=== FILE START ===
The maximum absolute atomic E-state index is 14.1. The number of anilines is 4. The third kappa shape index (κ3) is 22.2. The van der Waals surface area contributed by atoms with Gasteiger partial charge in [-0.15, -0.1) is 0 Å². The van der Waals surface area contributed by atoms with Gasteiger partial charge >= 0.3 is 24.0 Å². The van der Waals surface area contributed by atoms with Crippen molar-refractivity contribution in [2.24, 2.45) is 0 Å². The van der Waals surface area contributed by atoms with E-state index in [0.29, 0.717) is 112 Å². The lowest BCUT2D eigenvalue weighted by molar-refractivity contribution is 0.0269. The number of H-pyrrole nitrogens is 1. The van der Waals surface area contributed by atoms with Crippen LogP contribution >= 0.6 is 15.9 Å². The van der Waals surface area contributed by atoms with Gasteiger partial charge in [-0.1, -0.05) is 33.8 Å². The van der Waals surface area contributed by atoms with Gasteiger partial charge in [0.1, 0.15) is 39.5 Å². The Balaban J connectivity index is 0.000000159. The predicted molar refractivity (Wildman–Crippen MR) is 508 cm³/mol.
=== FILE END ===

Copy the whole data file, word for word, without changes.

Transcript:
The maximum absolute atomic E-state index is 14.1. The number of anilines is 4. The third kappa shape index (κ3) is 22.2. The van der Waals surface area contributed by atoms with Gasteiger partial charge in [-0.15, -0.1) is 0 Å². The van der Waals surface area contributed by atoms with Gasteiger partial charge >= 0.3 is 24.0 Å². The van der Waals surface area contributed by atoms with Crippen molar-refractivity contribution in [2.24, 2.45) is 0 Å². The van der Waals surface area contributed by atoms with E-state index in [0.29, 0.717) is 112 Å². The lowest BCUT2D eigenvalue weighted by molar-refractivity contribution is 0.0269. The number of H-pyrrole nitrogens is 1. The van der Waals surface area contributed by atoms with Crippen LogP contribution >= 0.6 is 15.9 Å². The van der Waals surface area contributed by atoms with Gasteiger partial charge in [-0.1, -0.05) is 33.8 Å². The van der Waals surface area contributed by atoms with Gasteiger partial charge in [0.1, 0.15) is 39.5 Å². The Balaban J connectivity index is 0.000000159. The predicted molar refractivity (Wildman–Crippen MR) is 508 cm³/mol.